2002: A potpourri of simmering opinions. . .
If anybody had asked me, I would have told them that:
Phil Mickelson has his wires crossed. He uses his heart when he should use his head. And, to a lesser extent, he uses his head when he should use his heart. The opinion here is that he needs to go radically out-of-the-box. Like maybe to cross-handed putting. He needs to change something just for the sake of change. Maybe more than anything, he needs to admit to himself that on his very best day on the course, he isn’t going to be as good as Tiger Woods is on his very best day on the course.
What good will that do?
As an underdog in his own mind, Mickelson will be much more dangerous against Woods than he is dealing from a position of denial. There’s no shame in coming to grips with the fact that Woods is clearly the best player in the world. That fact alone doesn’t make Woods unbeatable.
Finally, if he attains this mindset, Mickelson will be more likely to allow that elusive first major to “win him” rather than feel the pressure of having to “force” it.
My favorite one-line assessment of Woods’ drama-less victory at Augusta came from Paul Kimmage in the Irish Independent. “The world,” Kimmage wrote, “hasn’t witnessed a dominance so repulsive since Lance Armstrong turned Alpe d’Heuz into a humped-back bridge.”
Our “skilled player” expert, Mike Malaska, is not an apostate. And anybody in golf’s teaching profession who thinks Golfweek Preferred and Malaska are trying to renounce proven teaching methods or instructors is mistaken. Malaska repeatedly acknowledges that “there is a lot of good information out there.” His point is that all information about the golf swing doesn’t apply to all people because of physical and functional differences from player to player. Any good teaching pro knows that. And any teaching pro who does not know that is not a “good” teaching pro.
One of the oddest but most valuable reference books in golf is “The World of Professional Golf,” updated and published annually by IMG Publishing. That’s IMG as in International Management Group and Mark H. McCormack, the 900-ton gorilla who founded IMG and still controls it.
The odd part of this exhaustive 722-page tome is that there is no recognition anywhere in it of anybody who wrote any of the tens of thousands of words that comprise the text. But if you want to know results in 2001 from dozens of professional golf tours worldwide, you will find them in this book.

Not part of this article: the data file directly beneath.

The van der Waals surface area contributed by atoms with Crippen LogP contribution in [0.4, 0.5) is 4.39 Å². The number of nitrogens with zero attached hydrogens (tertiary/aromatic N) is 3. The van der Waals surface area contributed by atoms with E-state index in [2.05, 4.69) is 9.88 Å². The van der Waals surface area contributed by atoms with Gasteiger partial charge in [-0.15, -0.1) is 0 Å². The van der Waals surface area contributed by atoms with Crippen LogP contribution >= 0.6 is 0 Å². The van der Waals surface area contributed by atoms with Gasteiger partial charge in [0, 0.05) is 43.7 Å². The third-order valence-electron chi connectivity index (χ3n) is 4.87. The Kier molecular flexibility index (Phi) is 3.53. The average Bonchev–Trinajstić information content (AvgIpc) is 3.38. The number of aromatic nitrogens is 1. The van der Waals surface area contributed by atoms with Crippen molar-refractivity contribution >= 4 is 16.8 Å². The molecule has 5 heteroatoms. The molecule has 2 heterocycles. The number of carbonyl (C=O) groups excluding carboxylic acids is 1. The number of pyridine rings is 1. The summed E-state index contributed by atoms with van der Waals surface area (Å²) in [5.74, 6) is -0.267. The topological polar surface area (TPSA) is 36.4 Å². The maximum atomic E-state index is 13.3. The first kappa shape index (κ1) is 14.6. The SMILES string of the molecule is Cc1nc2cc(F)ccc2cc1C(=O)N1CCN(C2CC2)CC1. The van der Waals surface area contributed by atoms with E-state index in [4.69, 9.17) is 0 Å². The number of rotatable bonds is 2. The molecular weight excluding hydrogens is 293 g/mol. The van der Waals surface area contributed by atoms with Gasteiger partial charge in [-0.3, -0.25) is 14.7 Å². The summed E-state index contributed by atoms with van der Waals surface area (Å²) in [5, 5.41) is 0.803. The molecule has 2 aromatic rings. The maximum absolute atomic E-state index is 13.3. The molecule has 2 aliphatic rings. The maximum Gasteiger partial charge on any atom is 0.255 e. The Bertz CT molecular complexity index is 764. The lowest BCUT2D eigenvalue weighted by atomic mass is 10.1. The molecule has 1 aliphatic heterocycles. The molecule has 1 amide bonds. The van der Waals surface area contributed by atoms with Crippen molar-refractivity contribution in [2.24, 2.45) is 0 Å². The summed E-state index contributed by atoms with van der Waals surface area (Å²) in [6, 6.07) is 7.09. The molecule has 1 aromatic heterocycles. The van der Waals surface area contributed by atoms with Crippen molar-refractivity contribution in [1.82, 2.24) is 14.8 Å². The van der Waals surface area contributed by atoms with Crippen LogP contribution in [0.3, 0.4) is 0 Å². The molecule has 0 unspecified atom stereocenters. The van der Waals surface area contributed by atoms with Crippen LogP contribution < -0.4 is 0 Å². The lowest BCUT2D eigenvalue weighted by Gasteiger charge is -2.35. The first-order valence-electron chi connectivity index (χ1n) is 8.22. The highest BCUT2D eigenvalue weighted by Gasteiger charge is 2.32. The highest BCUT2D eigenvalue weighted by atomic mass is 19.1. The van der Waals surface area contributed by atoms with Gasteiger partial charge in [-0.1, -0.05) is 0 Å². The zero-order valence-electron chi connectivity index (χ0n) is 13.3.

It is impossible to underestimate how much IMG underpins and underwrites professional golf worldwide. Its stable of players is large and luminous. Almost all of those players have done well by the company.
But IMG didn’t reach its place of power in the golf world without rubbing a few noses in the dirt. Which is part of the reason why it is equally impossible to underestimate the arrogance of several IMG pit bulls who serve as agents to IMG players/clients. Mark Steinberg (Tiger Woods) and former IMG regular Charley Moore (David Duval) are good guys and exceptions. But too many of their IMG colleagues have developed an off-putting self-importance that has nothing to do with the charm and/or brains McCormack used to build the company.
There is a new book out on Karrie Webb. In it, author Charles Happell describes the ultra-private Webb as being very different from her public persona. “Beneath that calm and measured exterior,” Happell writes, “lurks an adrenaline junkie who thrives on speed and daredevilry.” Of particular interest to Webb is a love of fast cars.
My questions are these: Is there a good reason why we have to wait for a book to come out to know this about one of the world’s top two female players? Is it an invasion of Webb’s privacy to want to know these interesting but relatively innocuous bits of information about her?
My answers, in order, are: “I think not” and “no.”
Finally, on the Grand Slam: Woods’ biggest advantage at brawny Bethpage Black for the U.S. Open will be his physical fitness. His edge at Muirfield for the British will be his ability to properly “flight” the ball in capricious wind conditions. The toughest of the four majors for him to win this year will be the PGA Championship at sometimes-quirky Hazeltine in Minnesota. It also will be the toughest ticket in the history of golf if Woods arrives at the event with the first three majors of 2002 already in his possession.